The increasing availability of high resolution topographic datasets has engendered increasingly sophisticated analyses of earth surface processes. However, these analyses require equally sophisticated measurements of ﬂuxes occurring at the Earth’s surface to calibrate measurements made from high resolution digital topography. Here, we use a combination of meteoric and in situ 10Be to directly measure downslope ﬂuxes and erosion rates of regolith in forested watersheds developed within the Valley and Ridge physiographic province of the eastern United States. We pair these data with analysis of ridgetop curvature values, derived from high resolution, LiDAR digital elevation models. Under the conditions of steady state, where regolith thickness is constant, and weathering and erosion are in balance, rates of regolith production and erosion are directly proportional to the hillslope curvature.
Meteoric 10Be concentrations measured in regolith at the Susquehanna Shale Hills Critical Zone Observatory (SSHO) were used to measure downslope ﬂux rates which increase from 5 cm2/y near the ridgetops to 30 cm2/y near the toe slopes. Regolith ﬂux rates near the ridgetops correspond well with previously determined rates of regolith production, suggesting that regolith production and transport are in balance. Near the ridgetops at SSHO, ﬂuxes of regolith are linearly correlated with topographic gradient; however, lower on the hillslopes, regolith ﬂux is linearly correlated to the product of regolith depth and local gradient. Following the simple linear relation between ﬂux and slope, the transport efﬁciency value near the SSHO ridgetops (K) is 28 cm2/y. On ridgetops at SSHO, where slope and accumulation area are both small (<5 m2), the mean curvature is relatively constant (-0.008 m-1). When combined with an average SSHO erosion rate of 17 m/My, the calculated transport efﬁciency for SSHO is 21 cm2/y, similar to the K value inferred from meteoric 10Be. Extending this analysis to other watersheds in the Valley and Ridge province, where basin-averaged erosion rates were measured with in situ 10Be, suggests that the transport efﬁciency of watersheds developed on sandstone are higher than in watersheds developed on shale. Our results suggest that the combination of 10Be measures of erosion rates along the Valley and Ridge province with digital topographic datasets can be used to “read” changes in lithology and climate in the landscape.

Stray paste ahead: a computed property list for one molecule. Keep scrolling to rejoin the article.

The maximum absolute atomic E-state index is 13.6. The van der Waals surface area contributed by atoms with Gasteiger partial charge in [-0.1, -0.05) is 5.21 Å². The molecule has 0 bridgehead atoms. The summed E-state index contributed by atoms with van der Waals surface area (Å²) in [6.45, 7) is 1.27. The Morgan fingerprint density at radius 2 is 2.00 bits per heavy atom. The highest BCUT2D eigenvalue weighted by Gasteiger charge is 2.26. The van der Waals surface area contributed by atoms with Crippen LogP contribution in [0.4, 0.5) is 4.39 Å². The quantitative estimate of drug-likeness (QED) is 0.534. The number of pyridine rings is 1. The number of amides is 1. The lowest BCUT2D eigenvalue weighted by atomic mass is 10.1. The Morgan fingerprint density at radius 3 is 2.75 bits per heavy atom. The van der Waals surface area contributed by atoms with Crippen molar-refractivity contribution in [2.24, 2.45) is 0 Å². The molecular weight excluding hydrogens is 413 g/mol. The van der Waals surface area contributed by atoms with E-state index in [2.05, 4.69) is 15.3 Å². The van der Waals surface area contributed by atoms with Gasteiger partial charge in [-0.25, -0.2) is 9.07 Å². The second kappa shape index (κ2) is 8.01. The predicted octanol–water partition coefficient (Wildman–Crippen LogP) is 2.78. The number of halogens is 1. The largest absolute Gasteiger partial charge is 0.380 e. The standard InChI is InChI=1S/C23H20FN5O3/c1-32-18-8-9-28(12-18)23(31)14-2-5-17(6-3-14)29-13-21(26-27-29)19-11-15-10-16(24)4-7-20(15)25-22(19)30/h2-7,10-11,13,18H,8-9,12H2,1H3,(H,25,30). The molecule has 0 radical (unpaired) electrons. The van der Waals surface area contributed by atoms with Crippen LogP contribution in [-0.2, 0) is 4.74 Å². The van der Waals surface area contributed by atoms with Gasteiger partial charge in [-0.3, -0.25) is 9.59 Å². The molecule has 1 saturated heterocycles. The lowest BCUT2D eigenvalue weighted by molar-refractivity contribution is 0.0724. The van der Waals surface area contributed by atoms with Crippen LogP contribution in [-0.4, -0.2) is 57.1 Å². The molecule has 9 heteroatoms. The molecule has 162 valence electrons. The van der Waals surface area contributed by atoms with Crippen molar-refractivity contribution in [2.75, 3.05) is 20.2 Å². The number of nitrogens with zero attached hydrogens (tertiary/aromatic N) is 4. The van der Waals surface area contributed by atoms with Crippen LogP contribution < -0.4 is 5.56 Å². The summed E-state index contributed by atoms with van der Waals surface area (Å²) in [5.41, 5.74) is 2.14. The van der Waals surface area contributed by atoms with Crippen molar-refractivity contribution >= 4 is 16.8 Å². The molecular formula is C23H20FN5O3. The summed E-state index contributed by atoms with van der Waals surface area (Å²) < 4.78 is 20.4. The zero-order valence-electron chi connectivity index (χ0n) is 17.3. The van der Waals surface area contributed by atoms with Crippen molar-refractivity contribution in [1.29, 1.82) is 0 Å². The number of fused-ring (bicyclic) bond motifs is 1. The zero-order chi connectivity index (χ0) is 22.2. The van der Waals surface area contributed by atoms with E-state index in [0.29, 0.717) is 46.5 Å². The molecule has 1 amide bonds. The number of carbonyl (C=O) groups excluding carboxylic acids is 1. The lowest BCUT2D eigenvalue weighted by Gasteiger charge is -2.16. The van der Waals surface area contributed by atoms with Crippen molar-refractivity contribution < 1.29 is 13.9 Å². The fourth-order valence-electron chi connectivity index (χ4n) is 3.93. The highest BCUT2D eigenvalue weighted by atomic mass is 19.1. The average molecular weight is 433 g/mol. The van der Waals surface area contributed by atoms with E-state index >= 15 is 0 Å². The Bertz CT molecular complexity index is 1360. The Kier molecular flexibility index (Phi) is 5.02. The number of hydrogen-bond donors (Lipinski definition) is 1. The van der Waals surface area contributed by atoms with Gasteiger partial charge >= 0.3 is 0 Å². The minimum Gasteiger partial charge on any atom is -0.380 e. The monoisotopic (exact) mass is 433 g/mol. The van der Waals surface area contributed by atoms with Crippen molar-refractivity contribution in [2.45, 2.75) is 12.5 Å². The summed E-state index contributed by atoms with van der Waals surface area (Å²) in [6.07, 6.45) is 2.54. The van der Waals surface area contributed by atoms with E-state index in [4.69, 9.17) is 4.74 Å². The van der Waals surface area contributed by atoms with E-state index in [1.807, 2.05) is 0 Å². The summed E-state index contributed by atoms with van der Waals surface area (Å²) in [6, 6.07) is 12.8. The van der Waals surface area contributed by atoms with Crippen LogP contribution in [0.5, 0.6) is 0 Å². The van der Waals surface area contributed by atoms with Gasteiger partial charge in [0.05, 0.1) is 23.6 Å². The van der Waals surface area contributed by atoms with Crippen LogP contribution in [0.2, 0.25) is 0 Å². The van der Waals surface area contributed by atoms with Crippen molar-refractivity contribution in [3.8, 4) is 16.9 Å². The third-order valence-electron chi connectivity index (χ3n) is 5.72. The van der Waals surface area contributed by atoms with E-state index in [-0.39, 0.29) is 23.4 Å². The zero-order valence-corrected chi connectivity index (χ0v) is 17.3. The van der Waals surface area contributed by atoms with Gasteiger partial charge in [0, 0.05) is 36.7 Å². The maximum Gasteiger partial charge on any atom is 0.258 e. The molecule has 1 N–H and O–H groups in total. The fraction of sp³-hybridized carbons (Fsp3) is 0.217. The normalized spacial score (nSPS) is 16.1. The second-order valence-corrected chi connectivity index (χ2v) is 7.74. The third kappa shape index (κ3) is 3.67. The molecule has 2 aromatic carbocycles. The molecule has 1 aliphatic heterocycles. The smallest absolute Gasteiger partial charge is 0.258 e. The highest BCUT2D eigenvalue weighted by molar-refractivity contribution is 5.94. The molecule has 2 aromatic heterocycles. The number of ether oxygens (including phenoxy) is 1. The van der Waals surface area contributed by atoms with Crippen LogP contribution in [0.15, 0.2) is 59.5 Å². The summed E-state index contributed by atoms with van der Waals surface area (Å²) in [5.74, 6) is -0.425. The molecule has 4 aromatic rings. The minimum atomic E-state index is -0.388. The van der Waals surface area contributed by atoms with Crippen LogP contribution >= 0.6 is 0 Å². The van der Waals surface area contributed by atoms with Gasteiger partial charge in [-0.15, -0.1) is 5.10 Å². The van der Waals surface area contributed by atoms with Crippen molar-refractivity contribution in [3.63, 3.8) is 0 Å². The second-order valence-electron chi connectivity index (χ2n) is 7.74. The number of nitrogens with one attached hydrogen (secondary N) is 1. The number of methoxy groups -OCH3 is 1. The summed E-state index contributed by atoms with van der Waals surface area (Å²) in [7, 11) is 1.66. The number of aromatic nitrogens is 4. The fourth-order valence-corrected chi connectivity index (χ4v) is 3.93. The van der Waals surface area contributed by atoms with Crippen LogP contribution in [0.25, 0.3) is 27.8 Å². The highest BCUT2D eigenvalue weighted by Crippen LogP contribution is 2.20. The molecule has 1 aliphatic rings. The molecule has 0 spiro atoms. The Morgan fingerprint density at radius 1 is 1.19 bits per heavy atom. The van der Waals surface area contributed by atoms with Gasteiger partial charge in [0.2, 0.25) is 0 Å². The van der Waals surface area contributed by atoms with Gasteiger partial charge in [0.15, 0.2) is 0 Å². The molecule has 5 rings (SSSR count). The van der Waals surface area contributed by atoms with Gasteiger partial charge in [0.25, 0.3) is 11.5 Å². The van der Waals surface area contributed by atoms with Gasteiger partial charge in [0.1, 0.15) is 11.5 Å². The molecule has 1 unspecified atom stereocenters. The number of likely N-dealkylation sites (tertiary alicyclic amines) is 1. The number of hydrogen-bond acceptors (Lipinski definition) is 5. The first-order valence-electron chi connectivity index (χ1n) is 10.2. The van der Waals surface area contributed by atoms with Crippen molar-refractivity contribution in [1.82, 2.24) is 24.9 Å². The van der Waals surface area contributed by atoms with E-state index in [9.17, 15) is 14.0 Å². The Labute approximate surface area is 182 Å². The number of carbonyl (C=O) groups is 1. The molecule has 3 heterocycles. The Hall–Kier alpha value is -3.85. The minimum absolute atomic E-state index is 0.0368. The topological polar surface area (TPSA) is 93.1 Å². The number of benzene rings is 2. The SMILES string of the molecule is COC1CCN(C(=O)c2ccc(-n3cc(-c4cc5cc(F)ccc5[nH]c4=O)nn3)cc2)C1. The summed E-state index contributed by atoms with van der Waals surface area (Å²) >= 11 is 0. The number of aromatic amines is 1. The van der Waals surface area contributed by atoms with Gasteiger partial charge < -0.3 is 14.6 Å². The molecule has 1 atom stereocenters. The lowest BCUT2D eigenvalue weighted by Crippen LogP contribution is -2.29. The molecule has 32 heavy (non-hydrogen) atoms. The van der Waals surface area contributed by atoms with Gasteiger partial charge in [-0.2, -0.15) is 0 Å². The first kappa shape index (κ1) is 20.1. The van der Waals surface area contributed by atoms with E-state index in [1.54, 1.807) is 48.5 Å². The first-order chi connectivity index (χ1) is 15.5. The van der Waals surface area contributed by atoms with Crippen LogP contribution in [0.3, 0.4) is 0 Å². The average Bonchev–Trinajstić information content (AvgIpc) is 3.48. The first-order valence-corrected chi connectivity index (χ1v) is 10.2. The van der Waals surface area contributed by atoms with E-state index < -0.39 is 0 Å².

Nicole West and Eric Kirby (2013): Topographic ﬁngerprints of hillslope erosion in the North American Appalachians. EGU General Assembly 2013.
This Paper/Book acknowledges NSF CZO grant support.